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Public safety enhanced by proposed hunting control


Public safety enhanced by proposed hunting controls

Public safety would be enhanced and processor confidence restored by increased controls on the procurement, supply and processing of game, the New Zealand Food Safety Authority says.

The NZFSA today released a discussion document on “Proposed Enhancements to the Procurement, Supply and Processing of Game”. The document is open for public submissions until October 31.

“Its important for the safety of New Zealanders and countries that receive our game exports that all wild meat procured in New Zealand is free of residues that could harm consumers. That’s the bottom line,” Dr Susan Morris acting Programme Manager, Residues said.

The paper was initiated after a review of the National Chemical Residue Programme and alleged illegal hunting.

The enhancements in the discussion document include increased testing of commercial hunters. Hunters would be required to pass a test related to hunting pesticide-free game to become a certified supplier and would then be re-tested every two years. That way commercial hunters would always be up to date with changes to the rules and regulations. They would also have to prove that they are a bona fide certified supplier. Certified suppliers may only provide wild game to processors that are licensed under the Meat Act or registered under the Animal Products Act.

Commercial hunters would also have to provide processors with an operations manual and a statement that all requirements for hunting pesticide-free game had been met. Failure to comply with any of these regulations would mean removal or suspension from the National Game Register of Certified Suppliers. The proposed new requirements would come into effect from 1 January 2003.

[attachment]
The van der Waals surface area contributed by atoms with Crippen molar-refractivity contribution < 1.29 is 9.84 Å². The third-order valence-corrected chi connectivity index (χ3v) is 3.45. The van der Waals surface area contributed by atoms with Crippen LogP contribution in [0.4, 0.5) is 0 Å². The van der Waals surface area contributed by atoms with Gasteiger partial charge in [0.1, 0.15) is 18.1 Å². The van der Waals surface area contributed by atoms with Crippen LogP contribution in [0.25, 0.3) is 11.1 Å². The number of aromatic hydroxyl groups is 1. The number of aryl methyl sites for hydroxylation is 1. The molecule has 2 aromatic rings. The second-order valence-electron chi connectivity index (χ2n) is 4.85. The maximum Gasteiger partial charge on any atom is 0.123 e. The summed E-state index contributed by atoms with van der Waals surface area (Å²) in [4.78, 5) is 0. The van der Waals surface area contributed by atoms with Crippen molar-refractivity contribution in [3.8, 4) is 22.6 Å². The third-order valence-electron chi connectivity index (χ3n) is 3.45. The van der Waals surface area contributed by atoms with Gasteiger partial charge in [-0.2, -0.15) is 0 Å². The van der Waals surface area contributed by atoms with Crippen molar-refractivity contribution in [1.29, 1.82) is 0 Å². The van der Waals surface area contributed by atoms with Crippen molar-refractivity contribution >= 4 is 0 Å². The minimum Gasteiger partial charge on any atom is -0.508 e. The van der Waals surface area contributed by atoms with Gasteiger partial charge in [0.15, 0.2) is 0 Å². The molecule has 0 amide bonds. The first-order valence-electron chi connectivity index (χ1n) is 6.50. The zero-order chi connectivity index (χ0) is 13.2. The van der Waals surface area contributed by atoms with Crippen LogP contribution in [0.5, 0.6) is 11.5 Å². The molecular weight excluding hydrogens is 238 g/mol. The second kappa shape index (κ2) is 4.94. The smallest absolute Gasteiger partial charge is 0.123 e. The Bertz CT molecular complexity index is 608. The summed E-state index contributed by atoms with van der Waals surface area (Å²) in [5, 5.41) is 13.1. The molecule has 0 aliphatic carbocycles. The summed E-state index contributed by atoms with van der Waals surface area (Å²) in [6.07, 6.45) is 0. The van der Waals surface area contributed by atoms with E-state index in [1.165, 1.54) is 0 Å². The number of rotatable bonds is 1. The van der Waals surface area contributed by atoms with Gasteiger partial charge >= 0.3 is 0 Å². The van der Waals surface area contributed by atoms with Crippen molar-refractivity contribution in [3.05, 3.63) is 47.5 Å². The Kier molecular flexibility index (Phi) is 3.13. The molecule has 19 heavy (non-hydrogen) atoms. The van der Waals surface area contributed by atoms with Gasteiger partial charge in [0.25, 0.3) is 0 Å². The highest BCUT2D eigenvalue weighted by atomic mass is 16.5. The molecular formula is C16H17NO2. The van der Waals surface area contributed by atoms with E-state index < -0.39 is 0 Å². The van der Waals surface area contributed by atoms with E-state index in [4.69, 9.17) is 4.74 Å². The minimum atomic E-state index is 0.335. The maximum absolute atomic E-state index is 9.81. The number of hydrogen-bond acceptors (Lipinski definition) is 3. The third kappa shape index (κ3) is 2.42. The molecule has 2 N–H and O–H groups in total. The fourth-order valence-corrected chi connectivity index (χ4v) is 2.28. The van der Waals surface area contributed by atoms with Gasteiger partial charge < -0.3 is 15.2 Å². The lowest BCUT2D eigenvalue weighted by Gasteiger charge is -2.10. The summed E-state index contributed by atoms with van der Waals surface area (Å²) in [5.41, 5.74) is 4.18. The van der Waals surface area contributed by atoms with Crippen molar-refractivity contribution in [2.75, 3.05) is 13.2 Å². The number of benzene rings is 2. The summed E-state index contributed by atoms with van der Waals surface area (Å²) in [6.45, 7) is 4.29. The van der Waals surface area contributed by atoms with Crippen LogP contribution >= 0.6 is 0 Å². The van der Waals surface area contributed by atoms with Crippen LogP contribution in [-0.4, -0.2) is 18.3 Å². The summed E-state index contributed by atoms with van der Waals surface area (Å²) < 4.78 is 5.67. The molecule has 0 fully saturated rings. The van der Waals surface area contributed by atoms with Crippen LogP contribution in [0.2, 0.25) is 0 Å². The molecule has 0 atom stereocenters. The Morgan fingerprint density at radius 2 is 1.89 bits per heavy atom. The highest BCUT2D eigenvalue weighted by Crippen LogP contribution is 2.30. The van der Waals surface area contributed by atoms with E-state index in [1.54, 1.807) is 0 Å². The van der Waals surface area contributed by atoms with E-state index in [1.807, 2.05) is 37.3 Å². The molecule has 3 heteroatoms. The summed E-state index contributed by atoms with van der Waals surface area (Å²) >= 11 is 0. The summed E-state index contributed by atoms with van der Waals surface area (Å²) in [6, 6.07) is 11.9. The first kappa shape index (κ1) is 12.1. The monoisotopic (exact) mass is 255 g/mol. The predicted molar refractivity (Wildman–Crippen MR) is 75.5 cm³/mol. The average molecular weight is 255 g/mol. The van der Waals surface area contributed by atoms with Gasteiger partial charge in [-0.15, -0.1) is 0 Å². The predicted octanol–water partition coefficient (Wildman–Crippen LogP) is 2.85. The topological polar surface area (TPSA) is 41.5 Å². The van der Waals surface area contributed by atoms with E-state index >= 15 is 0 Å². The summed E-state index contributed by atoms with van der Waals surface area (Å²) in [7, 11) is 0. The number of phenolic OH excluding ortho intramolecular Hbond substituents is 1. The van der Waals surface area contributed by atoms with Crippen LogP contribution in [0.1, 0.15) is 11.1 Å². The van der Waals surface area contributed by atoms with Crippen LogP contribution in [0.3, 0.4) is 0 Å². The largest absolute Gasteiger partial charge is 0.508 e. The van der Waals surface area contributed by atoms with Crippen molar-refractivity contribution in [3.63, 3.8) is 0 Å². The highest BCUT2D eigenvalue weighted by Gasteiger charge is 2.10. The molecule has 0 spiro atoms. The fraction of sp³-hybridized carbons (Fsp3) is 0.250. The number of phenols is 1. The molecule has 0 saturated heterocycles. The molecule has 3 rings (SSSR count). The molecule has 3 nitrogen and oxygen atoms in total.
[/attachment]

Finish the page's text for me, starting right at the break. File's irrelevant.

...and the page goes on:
Dr Morris said random testing of game for chemical residues would also be increased.

While the discussion document focuses specifically on commercial hunting, food safety issues are also a concern for recreational hunters.

“We are not ignoring recreational hunters. We have recently put together an information sheet for recreational hunters advising of the need to obtain detailed information about the area they are hunting in. That has been widely distributed and is available free on our website. We urge recreational hunters to read it before heading out to hunt,” Dr Morris said.

The submissions on the discussion paper will be analysed and a summary produced before any changes are made to legislation. A copy of the discussion paper is available on the NZFSA website http:// http://www.nzfsa.govt.nz/policy-law/consultation/04-02/

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